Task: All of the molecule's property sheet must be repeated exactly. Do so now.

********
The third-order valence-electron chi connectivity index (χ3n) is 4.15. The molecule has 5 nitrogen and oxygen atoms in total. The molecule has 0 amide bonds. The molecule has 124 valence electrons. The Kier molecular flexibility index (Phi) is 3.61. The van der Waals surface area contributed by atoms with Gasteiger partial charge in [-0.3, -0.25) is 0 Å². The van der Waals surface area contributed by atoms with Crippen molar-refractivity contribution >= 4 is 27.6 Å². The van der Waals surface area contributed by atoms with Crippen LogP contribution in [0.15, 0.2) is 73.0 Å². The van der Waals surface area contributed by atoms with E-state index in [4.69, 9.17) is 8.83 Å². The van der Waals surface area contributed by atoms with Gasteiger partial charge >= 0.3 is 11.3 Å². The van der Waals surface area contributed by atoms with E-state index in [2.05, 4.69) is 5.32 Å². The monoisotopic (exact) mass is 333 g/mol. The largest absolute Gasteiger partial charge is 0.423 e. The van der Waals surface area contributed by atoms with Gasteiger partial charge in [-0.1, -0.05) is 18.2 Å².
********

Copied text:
The third-order valence-electron chi connectivity index (χ3n) is 4.15. The molecule has 5 nitrogen and oxygen atoms in total. The molecule has 0 amide bonds. The molecule has 124 valence electrons. The Kier molecular flexibility index (Phi) is 3.61. The van der Waals surface area contributed by atoms with Gasteiger partial charge in [-0.3, -0.25) is 0 Å². The van der Waals surface area contributed by atoms with Crippen molar-refractivity contribution >= 4 is 27.6 Å². The van der Waals surface area contributed by atoms with Crippen LogP contribution in [0.15, 0.2) is 73.0 Å². The van der Waals surface area contributed by atoms with E-state index in [4.69, 9.17) is 8.83 Å². The van der Waals surface area contributed by atoms with Gasteiger partial charge >= 0.3 is 11.3 Å². The van der Waals surface area contributed by atoms with E-state index in [2.05, 4.69) is 5.32 Å². The monoisotopic (exact) mass is 333 g/mol. The largest absolute Gasteiger partial charge is 0.423 e. The van der Waals surface area contributed by atoms with Gasteiger partial charge in [-0.1, -0.05) is 18.2 Å².